No warning for Trudeau of Trump’s latest tariff threat

No warning for Trudeau of Trump’s latest tariff threat

OTTAWA— Prime Minister Justin Trudeau didn’t know that U.S. President Donald Trump was about to slap new tariffs on Mexico when he vowed Thursday to usher changes to the North American Free Trade Agreement through Parliament, his officials said Friday.

A senior government source said U.S. Vice-President Mike Pence gave no heads-up to Trudeau that the tariff move was pending during Pence’s visit to Ottawa on Thursday.

Pence and Trudeau did speak about Trump’s concerns regarding the southern U.S. border, said the official. That has been a preoccupation of the president’s since before he was elected on a promise to build a wall at the border with Mexico, and force Mexico to pay for it.

When Trump tweeted that the U.S. would impose a five-per-cent tariff on all Mexican imports starting June 10, Trudeau was unaware the announcement was coming. However, Canadian officials have learned “to expect the unexpected” from his administration, said the official, speaking on a background-only basis.

The threat of new tariffs on Mexico, which is the largest source of U.S. vehicle and auto-parts imports, sent North American stock markets tumbling Friday.

But the Canadian government still believes the new NAFTA will be ratified, said the official, pointing to Mexican President Andrés Manuel López Obrador’s statement Friday that the tariff threat “does not stop the process that was already started to ratify the deal. We’re going to continue.”

Trump’s move came in a week when all three governments had taken concrete steps to push ratification forward.

Mexico began its formal process of approving the deal on Thursday, a day after Trudeau introduced legislation to proceed to ratification.

The Conservative Party has criticized the legislation, saying the Liberal government gave up too much in the new NAFTA and inserted a clause that recognizes the deal could still change even after it is approved by Parliament.

Standing next to Pence at a news conference Thursday, Trudeau said he was “confident that the work being done on ratification is possible because we made sure that from multiple angles, this was a better deal for Americans, for Canadians and for Mexicans.”

But the U.S. president’s tariff tirade — which continued Friday — could undermine all that.

Trump tweeted Thursday that the U.S. would impose a five-per-cent tariff on all goods entering the U.S. from Mexico “until such time as illegal migrants coming through Mexico, and into our Country, STOP.”

He said the tariffs would start June 10 and gradually increase until illegal migration halted.

On Friday morning, Trump used a series of tweets to expand on the conditions Mexico must meet, saying it “has taken advantage of the United States for decades” on immigration, auto exports and on the illegal drug trade.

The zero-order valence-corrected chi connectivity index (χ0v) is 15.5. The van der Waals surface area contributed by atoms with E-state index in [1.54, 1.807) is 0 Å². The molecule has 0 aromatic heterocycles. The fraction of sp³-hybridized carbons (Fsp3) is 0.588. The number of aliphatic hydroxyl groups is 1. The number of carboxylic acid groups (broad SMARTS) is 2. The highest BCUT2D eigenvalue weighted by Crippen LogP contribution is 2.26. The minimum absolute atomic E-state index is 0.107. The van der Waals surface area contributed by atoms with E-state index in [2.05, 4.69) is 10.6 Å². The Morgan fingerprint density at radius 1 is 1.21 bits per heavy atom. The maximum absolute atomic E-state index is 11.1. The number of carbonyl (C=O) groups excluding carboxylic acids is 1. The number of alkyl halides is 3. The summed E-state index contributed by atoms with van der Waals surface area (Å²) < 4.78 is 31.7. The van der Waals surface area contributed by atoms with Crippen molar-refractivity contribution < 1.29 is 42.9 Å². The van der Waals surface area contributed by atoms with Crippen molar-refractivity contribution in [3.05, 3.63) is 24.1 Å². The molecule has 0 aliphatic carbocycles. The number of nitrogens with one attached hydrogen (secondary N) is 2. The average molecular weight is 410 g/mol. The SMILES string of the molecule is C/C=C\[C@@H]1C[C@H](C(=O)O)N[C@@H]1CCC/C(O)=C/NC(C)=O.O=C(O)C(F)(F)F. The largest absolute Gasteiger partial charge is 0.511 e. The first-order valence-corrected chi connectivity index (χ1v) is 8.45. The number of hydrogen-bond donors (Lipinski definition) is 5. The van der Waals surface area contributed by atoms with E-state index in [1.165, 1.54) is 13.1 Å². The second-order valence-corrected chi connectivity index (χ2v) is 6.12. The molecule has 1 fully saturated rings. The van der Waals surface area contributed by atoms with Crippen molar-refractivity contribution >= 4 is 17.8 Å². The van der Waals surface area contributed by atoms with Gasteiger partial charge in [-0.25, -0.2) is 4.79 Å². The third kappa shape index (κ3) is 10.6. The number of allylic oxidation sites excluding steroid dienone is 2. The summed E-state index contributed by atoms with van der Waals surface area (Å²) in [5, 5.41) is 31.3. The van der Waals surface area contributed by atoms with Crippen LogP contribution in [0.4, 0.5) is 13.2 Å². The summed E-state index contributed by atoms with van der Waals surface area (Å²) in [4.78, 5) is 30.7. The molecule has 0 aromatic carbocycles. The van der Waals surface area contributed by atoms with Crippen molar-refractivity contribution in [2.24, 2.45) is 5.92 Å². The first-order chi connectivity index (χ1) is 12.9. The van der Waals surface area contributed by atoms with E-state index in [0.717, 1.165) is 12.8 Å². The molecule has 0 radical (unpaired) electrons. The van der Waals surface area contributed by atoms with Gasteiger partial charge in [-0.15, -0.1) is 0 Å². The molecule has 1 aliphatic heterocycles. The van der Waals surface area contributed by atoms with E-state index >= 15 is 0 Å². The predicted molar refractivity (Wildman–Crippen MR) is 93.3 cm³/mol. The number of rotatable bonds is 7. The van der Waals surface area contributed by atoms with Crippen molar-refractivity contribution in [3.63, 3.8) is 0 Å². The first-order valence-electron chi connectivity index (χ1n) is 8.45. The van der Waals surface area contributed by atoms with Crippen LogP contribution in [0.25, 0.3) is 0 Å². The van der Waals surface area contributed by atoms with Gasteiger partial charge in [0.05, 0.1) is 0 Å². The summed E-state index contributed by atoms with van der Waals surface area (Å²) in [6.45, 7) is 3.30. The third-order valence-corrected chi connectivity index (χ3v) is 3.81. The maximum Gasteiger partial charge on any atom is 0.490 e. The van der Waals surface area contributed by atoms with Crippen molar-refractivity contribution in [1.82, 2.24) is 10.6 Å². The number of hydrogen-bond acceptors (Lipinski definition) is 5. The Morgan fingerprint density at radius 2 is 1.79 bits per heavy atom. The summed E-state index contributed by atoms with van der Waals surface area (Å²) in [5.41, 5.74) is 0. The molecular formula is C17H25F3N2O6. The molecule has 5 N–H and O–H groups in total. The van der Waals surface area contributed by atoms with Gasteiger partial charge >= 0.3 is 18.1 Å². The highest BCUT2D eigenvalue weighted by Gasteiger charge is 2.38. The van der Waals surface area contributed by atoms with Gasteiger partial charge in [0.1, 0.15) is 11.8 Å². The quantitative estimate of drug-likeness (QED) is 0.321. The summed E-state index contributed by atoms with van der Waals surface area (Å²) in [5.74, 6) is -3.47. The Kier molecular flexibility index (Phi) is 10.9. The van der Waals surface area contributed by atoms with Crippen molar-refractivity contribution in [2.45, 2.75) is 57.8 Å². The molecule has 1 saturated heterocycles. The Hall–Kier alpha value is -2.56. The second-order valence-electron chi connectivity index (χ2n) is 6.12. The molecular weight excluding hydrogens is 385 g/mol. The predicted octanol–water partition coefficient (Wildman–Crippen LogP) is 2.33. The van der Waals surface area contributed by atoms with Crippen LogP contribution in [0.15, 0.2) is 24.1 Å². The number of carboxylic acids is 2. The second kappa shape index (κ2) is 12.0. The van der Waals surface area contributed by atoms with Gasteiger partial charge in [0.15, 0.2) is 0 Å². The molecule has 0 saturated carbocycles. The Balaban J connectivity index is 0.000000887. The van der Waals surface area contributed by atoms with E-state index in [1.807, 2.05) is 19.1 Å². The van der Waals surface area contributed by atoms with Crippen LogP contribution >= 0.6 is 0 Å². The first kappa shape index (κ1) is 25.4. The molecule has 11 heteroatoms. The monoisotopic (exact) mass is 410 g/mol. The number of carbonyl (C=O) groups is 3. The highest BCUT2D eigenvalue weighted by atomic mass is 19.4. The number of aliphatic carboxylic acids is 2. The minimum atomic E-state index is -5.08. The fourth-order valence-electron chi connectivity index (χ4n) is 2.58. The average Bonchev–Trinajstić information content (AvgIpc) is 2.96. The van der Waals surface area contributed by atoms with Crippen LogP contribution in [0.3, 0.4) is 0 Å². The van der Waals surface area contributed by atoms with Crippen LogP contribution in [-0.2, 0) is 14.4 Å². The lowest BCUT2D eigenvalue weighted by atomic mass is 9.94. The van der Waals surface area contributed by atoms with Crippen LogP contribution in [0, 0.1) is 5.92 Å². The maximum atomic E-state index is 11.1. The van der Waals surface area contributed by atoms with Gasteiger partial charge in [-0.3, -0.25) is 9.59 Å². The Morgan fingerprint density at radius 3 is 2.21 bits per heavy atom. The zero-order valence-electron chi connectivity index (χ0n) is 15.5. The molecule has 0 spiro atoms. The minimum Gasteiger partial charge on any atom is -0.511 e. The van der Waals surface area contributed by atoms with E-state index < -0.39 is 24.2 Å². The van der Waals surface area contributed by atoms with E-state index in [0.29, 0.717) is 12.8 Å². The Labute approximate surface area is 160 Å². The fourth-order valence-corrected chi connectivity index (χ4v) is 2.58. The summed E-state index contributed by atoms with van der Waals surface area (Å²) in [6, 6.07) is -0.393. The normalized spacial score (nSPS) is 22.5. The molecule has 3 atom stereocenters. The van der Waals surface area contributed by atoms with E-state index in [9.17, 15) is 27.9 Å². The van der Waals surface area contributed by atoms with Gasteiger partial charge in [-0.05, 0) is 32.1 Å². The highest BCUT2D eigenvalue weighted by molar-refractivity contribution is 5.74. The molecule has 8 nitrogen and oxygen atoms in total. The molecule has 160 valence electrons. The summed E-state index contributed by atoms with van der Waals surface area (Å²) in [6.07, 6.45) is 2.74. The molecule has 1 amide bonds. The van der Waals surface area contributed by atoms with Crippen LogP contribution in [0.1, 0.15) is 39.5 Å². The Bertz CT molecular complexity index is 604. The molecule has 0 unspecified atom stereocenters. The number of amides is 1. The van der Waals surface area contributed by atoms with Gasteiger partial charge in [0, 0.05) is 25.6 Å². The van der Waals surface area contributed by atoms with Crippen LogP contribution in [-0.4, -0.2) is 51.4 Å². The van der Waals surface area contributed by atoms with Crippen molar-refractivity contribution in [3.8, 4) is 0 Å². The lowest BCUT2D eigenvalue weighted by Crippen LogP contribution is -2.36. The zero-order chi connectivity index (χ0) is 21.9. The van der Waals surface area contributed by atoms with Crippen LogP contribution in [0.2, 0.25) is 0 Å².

He wrote that “Mexico makes FORTUNE from the U.S.” and “can easily fix this problem. Time for them to finally do what must be done!

“In order not to pay Tariffs, if they start rising, companies will leave Mexico, which has taken 30% of our Auto Industry, and come back home to the USA. Mexico must take back their country from the drug lords and cartels. The Tariff is about stopping drugs as well as illegals!”

Trump also referred to drugs coming across the border, saying “80,000 people died last year, 1,000,000 people ruined. This has gone on for many years & nothing has been done about it. We have a 100 Billion Dollar Trade Deficit with Mexico. It’s time!”

The office of the United States Trade Representative reports that the U.S. goods and services trade deficit with Mexico was $72.7 billion in 2018.

Bloomberg reported the move rattled global financial markets as investors were counting on slow but steady progress toward congressional approval of the modernized trade deal. The tariffs represent a de facto dismantling of NAFTA, which could unite a broad coalition of manufacturers, farmers and bipartisan lawmakers against the president the year before he seeks re-election.

The Mexican peso weakened by as much as three per cent after Trump’s tweets, while investors fled to the safest assets as concerns over new trade conflicts mount. The Japanese yen gained while U.S. futures tumbled and 10-year Treasury yields reached a fresh 20-month low.

By using tariffs to score political points on border security with the element of his voter base most opposed to illegal immigration, Trump jeopardizes a real legislative win and the economic growth that continues to prop up his popular approval.

With files from Bloomberg News

Tonda MacCharles is an Ottawa-based reporter covering federal politics. Follow her on Twitter: @tondamacc

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